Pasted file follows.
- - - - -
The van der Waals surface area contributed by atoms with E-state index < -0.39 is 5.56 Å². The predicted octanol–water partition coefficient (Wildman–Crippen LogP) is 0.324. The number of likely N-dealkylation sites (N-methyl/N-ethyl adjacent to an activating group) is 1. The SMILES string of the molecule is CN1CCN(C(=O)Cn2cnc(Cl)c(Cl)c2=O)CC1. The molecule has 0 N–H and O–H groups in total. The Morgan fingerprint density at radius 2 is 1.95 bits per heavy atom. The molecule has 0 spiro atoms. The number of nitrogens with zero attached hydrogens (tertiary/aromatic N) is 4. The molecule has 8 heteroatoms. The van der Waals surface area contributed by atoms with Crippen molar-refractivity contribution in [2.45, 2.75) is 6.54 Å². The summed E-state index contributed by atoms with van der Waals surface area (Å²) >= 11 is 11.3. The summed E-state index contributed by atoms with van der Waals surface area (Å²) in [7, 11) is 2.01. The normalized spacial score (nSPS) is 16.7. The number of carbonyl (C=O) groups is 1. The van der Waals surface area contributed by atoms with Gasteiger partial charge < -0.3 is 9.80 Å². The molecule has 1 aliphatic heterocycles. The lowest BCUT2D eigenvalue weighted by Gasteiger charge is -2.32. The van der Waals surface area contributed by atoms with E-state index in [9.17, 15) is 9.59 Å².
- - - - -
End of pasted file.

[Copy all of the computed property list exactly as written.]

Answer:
The van der Waals surface area contributed by atoms with E-state index < -0.39 is 5.56 Å². The predicted octanol–water partition coefficient (Wildman–Crippen LogP) is 0.324. The number of likely N-dealkylation sites (N-methyl/N-ethyl adjacent to an activating group) is 1. The SMILES string of the molecule is CN1CCN(C(=O)Cn2cnc(Cl)c(Cl)c2=O)CC1. The molecule has 0 N–H and O–H groups in total. The Morgan fingerprint density at radius 2 is 1.95 bits per heavy atom. The molecule has 0 spiro atoms. The number of nitrogens with zero attached hydrogens (tertiary/aromatic N) is 4. The molecule has 8 heteroatoms. The van der Waals surface area contributed by atoms with Crippen molar-refractivity contribution in [2.45, 2.75) is 6.54 Å². The summed E-state index contributed by atoms with van der Waals surface area (Å²) >= 11 is 11.3. The summed E-state index contributed by atoms with van der Waals surface area (Å²) in [7, 11) is 2.01. The normalized spacial score (nSPS) is 16.7. The number of carbonyl (C=O) groups is 1. The van der Waals surface area contributed by atoms with Gasteiger partial charge < -0.3 is 9.80 Å². The molecule has 1 aliphatic heterocycles. The lowest BCUT2D eigenvalue weighted by Gasteiger charge is -2.32. The van der Waals surface area contributed by atoms with E-state index in [9.17, 15) is 9.59 Å².